The Evaluation Screen is only accessible after you've trained with Rhythm & Pitch and your evaluation is displayed as both a graph as well as a percentage score for both melody and rhythm performance. The program also lets you know which bars of the music you had trouble with and gives you separate percentage scores for each of those bars. In addition, you can play back your own performance to hear exactly how you played. Unfortunately, the accuracy of the Evaluation can sometimes be questioned. In Section 3, Chapter 5, Lesson 1, I was asked to play a series of thirds with my right hand. I did and I know my performance was perfect (I am a professional musician after all) but the Evaluation still claimed that I made mistakes. This only happens with rhythm though and I believe it is because of the nature of MIDI itself and may not be any fault of the program. Pitch evaluation was very accurate.

In addition to practice, you can also perform any of the songs included with the program with full background accompaniment using the Songbook. The Songbook includes over 75 songs taken from different genres including classics, folk tunes, holiday and patriotic songs, and more. Songs can be sorted by a number of criteria including Title, Style, Composer, and Difficulty. In addition, you can import your own MIDI files into the Songbook as well as print out the music notation of any of the listed songs. The printout feature makes it easy for you to take your practice material with you.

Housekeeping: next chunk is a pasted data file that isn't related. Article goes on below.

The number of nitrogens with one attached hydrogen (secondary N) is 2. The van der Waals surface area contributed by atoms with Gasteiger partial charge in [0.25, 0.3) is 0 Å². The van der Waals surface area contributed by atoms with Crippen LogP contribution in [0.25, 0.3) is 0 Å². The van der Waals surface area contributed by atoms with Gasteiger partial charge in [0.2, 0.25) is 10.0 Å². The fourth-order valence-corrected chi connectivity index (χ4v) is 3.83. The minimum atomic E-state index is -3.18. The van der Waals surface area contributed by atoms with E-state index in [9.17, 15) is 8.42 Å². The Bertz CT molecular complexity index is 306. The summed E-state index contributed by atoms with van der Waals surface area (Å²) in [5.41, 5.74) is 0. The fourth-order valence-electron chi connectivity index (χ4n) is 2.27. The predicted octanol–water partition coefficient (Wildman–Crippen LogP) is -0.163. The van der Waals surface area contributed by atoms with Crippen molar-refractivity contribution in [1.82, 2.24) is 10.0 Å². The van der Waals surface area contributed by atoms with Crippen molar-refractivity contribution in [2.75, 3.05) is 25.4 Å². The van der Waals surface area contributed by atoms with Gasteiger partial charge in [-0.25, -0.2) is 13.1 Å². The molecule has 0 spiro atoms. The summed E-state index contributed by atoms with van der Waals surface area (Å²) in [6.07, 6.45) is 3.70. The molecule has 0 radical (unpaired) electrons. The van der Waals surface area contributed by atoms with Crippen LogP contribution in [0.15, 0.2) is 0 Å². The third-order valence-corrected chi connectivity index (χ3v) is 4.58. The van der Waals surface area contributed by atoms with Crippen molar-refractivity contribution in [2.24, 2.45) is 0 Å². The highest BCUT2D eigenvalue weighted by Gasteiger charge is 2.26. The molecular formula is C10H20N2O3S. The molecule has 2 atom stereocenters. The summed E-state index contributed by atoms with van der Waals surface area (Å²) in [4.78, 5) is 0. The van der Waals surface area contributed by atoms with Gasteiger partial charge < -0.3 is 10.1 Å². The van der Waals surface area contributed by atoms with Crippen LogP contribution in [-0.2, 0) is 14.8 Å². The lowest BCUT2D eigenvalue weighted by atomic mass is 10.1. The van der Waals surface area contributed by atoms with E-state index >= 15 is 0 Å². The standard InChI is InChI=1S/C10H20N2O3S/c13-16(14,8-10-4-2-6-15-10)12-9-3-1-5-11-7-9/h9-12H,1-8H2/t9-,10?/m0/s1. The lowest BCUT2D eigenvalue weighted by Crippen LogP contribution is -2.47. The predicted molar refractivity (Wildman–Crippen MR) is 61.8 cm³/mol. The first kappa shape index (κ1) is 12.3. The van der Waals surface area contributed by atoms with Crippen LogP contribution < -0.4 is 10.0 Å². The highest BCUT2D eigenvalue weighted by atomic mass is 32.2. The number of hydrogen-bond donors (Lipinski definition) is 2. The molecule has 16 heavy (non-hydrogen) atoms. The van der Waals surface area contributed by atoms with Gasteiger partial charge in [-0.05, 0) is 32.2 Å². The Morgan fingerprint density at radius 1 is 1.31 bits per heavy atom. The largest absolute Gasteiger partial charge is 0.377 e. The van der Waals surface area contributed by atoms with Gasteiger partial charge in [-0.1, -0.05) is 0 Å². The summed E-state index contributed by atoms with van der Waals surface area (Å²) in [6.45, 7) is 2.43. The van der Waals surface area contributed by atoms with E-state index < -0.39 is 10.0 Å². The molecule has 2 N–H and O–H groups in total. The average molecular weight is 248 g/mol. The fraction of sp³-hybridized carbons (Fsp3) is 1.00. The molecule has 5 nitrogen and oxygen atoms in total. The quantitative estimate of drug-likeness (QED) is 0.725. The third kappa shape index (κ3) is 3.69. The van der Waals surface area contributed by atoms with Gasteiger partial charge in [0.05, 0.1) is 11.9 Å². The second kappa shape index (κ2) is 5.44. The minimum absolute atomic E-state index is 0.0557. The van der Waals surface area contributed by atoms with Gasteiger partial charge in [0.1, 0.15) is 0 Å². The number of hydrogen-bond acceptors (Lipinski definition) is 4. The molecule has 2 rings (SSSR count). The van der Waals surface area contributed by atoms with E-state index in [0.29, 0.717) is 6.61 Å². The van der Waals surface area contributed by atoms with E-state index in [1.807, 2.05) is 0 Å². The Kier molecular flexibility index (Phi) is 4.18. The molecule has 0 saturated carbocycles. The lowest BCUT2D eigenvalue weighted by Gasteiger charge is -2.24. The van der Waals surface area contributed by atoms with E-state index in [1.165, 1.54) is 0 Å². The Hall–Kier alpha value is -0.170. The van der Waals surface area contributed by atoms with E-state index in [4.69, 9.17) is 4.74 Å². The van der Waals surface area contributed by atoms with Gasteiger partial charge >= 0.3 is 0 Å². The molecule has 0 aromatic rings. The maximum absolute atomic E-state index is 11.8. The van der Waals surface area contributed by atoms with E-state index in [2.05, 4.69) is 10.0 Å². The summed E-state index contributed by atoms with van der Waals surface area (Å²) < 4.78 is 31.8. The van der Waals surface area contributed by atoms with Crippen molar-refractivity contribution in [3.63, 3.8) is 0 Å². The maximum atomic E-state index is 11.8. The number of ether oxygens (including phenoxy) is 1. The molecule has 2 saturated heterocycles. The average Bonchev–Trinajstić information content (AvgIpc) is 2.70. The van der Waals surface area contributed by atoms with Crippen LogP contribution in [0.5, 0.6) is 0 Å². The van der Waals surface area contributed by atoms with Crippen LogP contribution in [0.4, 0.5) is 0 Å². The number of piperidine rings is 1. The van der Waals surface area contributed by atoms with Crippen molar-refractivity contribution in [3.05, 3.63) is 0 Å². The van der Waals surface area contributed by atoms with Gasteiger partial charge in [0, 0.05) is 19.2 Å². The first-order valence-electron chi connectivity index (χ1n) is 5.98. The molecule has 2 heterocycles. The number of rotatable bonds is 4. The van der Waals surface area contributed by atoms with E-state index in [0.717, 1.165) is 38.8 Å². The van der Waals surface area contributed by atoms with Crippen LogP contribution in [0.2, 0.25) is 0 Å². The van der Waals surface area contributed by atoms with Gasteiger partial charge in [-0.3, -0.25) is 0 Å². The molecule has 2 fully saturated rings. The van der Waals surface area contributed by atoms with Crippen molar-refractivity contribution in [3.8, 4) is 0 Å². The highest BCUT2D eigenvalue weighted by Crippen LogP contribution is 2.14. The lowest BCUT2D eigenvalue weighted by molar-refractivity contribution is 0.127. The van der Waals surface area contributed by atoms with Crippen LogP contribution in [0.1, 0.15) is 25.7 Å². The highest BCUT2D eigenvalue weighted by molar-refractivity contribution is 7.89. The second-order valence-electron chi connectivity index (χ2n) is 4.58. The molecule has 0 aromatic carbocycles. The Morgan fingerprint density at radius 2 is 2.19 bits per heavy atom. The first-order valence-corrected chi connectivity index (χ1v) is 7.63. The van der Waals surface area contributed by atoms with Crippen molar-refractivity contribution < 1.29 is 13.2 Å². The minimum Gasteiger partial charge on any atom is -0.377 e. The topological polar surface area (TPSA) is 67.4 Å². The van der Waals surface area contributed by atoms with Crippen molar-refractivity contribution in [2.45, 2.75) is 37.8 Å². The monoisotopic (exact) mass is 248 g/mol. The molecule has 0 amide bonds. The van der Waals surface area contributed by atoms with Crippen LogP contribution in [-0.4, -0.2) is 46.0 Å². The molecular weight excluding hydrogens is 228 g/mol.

Teach Me Piano provides a well thought out and educational course in piano instruction. In my experience with the product, it's more geared toward adults but with some parental supervision, young children should also be able to easily grasp the knowledge presented here. By the time you reach the end of the disc, you'll be playing the piano well enough that your next Christmas will probably be spent a-caroling the whole day through.
Sign up Free! to the DigiFreq Pro Audio and Music Technology Newsletter
Like this review:
Share this review: Facebook - Twitter - Google+  
[Back to the Reviews Index]
Free music technology newsletter (E-mail):   [About Your Privacy]

DigiFreq: Home | RSS Feed | MusicTechShop | Downloads (Free Music Software) | Videos | Music | Tips |
Articles | Newsletter (FREE) | Deals | Issues | Recommend | News | Reviews | Discuss (Forums) | Contest

SRG Sites: SRG | Power Books | NewTechReview

Copyright 2017 by Scott R. Garrigus. All Rights Reserved. --- Privacy Policy

DigiFreq is for informational purposes only. - Disclosure Statement